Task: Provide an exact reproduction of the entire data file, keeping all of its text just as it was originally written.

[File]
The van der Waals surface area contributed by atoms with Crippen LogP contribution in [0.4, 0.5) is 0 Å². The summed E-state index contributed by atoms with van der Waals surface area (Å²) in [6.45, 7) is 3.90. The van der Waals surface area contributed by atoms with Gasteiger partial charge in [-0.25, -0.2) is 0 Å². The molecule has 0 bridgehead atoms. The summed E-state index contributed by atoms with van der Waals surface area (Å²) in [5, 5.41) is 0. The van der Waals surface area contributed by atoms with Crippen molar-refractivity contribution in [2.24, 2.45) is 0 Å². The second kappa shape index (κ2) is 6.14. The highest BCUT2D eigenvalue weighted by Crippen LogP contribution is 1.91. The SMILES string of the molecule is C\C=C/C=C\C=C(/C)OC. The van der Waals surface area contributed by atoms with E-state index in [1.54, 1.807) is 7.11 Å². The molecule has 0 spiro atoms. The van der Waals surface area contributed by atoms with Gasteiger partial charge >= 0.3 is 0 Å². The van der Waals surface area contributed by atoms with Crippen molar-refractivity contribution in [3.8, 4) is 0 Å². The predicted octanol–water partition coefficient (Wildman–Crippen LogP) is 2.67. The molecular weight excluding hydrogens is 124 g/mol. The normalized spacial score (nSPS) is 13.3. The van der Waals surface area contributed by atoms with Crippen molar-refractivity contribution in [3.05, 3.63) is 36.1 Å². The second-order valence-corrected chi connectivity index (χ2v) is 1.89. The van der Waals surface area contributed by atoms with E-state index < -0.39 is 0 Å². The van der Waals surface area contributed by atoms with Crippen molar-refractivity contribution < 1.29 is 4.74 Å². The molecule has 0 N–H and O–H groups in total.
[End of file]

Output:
The van der Waals surface area contributed by atoms with Crippen LogP contribution in [0.4, 0.5) is 0 Å². The summed E-state index contributed by atoms with van der Waals surface area (Å²) in [6.45, 7) is 3.90. The van der Waals surface area contributed by atoms with Gasteiger partial charge in [-0.25, -0.2) is 0 Å². The molecule has 0 bridgehead atoms. The summed E-state index contributed by atoms with van der Waals surface area (Å²) in [5, 5.41) is 0. The van der Waals surface area contributed by atoms with Crippen molar-refractivity contribution in [2.24, 2.45) is 0 Å². The second kappa shape index (κ2) is 6.14. The highest BCUT2D eigenvalue weighted by Crippen LogP contribution is 1.91. The SMILES string of the molecule is C\C=C/C=C\C=C(/C)OC. The van der Waals surface area contributed by atoms with E-state index in [1.54, 1.807) is 7.11 Å². The molecule has 0 spiro atoms. The van der Waals surface area contributed by atoms with Gasteiger partial charge >= 0.3 is 0 Å². The van der Waals surface area contributed by atoms with Crippen molar-refractivity contribution in [3.8, 4) is 0 Å². The predicted octanol–water partition coefficient (Wildman–Crippen LogP) is 2.67. The molecular weight excluding hydrogens is 124 g/mol. The normalized spacial score (nSPS) is 13.3. The van der Waals surface area contributed by atoms with Crippen molar-refractivity contribution in [3.05, 3.63) is 36.1 Å². The second-order valence-corrected chi connectivity index (χ2v) is 1.89. The van der Waals surface area contributed by atoms with E-state index < -0.39 is 0 Å². The van der Waals surface area contributed by atoms with Crippen molar-refractivity contribution < 1.29 is 4.74 Å². The molecule has 0 N–H and O–H groups in total.